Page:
Half of tested sites exposed to at least one exploitable vulnerability throughout 2021

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A computer screen is filled with code during a hackathon February 1, 2014 in Miami. (Photo by Joe Raedle/Getty Images)

Researchers found that 50% of all sites tested were vulnerable to at least one severe exploitable vulnerability throughout 2021, while only 27% of sites tested were vulnerable for less than 30 days.

In releasing its “AppSec Stats Flash: 2021 Year in Review,” NTT Application Security focused on changes in exposure window and resolution time data across industry verticals including healthcare , manufacturing, utilities and retail.

Here are some highlights by vertical market:

  • Utilities: Some 63% of utility websites were vulnerable to at least one exploitable vulnerability throughout 2021, up 8% from the previous year.
  • Education: The industry had the longest time to fix a critical vulnerability of any industry – 523.5 days – almost 335 days longer than public administration (188.6 days), which maintained the shortest time throughout 2021.
  • Finance and Insurance: At 43%, these industries had the lowest percentage of perpetually exposed sites.

Some of these stats are so high because organizations are grappling with growing web assets, downsizing/security expertise, and rapid application deployments via CI/CD to bring new features and functionality to market as quickly as possible, said Ray Kelly. , a member of NTT Application Security.

“It’s a constant game of catching up,” Kelly said. “If organizations don’t focus on patching critical vulnerabilities, sooner or later malicious actors will take advantage. The report’s most important finding concerns the exposure window, the fact that 50% of web applications were vulnerable to attacks throughout 2021 is quite alarming.

Mark Lambert, vice president of product at ArmorCode, said these vulnerabilities are generally known to teams, but security professionals face a lot of automation, generating lots of data, but no actionable insights.

“AppSec teams are outnumbered 100:1,” Lambert said. “Dev and security teams are siled and disconnected, leading to frustration and finger pointing. So builds come out fast and furiously with known vulnerabilities – and when new vulnerabilities are identified. , teams must scramble to respond.

Michael Isbitski, technical evangelist at Salt Security, explained that while the statistic that half of organizations are vulnerable throughout the year may seem alarming at first glance, the number reflects the realities of continuous security testing and the need publish applications in production. Isbitski said when organizations run application security testing (AST) tools, they often uncover similar sets of issues that they may not consider risky.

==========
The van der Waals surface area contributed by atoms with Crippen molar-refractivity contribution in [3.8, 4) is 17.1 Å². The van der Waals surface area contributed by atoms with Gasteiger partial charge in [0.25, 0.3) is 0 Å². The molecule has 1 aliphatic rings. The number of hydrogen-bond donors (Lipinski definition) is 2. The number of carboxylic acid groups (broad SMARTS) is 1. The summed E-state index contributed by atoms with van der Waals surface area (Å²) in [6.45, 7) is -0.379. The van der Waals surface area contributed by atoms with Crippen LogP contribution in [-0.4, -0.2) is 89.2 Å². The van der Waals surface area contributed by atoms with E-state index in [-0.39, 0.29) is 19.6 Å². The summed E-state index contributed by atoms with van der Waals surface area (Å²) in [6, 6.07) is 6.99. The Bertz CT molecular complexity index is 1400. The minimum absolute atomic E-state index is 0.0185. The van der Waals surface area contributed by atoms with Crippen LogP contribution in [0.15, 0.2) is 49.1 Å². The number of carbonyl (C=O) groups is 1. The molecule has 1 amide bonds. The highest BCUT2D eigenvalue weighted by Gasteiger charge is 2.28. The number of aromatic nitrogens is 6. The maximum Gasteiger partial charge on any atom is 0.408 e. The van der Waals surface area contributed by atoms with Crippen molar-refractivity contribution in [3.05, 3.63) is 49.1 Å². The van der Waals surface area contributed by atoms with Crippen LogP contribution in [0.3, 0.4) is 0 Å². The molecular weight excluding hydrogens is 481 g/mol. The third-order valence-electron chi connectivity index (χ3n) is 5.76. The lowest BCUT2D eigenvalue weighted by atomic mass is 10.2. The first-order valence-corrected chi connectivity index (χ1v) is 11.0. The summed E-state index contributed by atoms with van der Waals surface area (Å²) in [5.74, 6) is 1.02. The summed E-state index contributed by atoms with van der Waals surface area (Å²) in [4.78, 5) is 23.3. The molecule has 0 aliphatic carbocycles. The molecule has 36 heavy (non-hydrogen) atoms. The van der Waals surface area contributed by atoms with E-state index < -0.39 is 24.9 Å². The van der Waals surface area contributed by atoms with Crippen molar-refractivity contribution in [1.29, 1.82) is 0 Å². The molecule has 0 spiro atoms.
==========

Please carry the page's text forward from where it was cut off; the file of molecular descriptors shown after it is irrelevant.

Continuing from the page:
“It’s not uncommon for organizations to ignore or remove these security issues altogether, especially information disclosure issues,” Isbitski said. “Analytical tools frequently flag the mere presence of certain HTTP headers or server banners as information disclosure. This metadata offers details to an attacker about back-end systems and versions useful for finding other vulnerabilities. Information disclosure issues don’t always stem from the application code, and more often they stem from the configuration of the infrastructure.Other issues, such as injection faults and abusive business logic, often attract more attention.

David Stewart, CEO of Approov, said security vulnerabilities will always exist in software and while it is right to allocate time and resources to fix them, we will never reach a point where the industry will release software without vulnerabilities.

“What organizations should do, alongside their vulnerability patching efforts, is protect their applications and the APIs that serve them from scripts owned by bad actors seeking to exploit vulnerabilities,” Stewart said. “Effective shielding ensures that malicious scripts cannot reach intended backend services. Remember that the existence of vulnerabilities is not the main problem: it is the ability to exploit them. So block the exploit path first, then fix the vulnerabilities at your (relative) leisure.

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